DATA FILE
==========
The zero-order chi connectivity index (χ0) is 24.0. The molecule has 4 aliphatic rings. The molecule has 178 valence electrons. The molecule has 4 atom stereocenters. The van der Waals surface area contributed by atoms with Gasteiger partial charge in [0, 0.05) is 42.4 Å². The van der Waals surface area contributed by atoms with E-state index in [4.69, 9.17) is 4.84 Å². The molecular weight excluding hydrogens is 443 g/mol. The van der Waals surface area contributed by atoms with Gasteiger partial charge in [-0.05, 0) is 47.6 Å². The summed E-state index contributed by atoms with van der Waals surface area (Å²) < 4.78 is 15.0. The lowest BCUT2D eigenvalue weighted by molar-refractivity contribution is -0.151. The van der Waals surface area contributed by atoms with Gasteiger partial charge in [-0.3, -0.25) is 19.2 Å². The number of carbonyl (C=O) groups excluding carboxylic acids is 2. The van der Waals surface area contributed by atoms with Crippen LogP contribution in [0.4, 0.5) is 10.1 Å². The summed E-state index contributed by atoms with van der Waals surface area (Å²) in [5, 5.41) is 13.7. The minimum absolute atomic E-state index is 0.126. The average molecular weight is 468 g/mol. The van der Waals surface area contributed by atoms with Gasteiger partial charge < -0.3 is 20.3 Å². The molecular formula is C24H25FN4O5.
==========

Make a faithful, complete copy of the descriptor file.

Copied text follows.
The zero-order chi connectivity index (χ0) is 24.0. The molecule has 4 aliphatic rings. The molecule has 178 valence electrons. The molecule has 4 atom stereocenters. The van der Waals surface area contributed by atoms with Gasteiger partial charge in [0, 0.05) is 42.4 Å². The van der Waals surface area contributed by atoms with E-state index in [4.69, 9.17) is 4.84 Å². The molecular weight excluding hydrogens is 443 g/mol. The van der Waals surface area contributed by atoms with Gasteiger partial charge in [-0.05, 0) is 47.6 Å². The summed E-state index contributed by atoms with van der Waals surface area (Å²) < 4.78 is 15.0. The lowest BCUT2D eigenvalue weighted by molar-refractivity contribution is -0.151. The van der Waals surface area contributed by atoms with Gasteiger partial charge in [-0.3, -0.25) is 19.2 Å². The number of carbonyl (C=O) groups excluding carboxylic acids is 2. The van der Waals surface area contributed by atoms with Crippen LogP contribution in [0.4, 0.5) is 10.1 Å². The summed E-state index contributed by atoms with van der Waals surface area (Å²) in [5, 5.41) is 13.7. The minimum absolute atomic E-state index is 0.126. The average molecular weight is 468 g/mol. The van der Waals surface area contributed by atoms with Gasteiger partial charge < -0.3 is 20.3 Å². The molecular formula is C24H25FN4O5.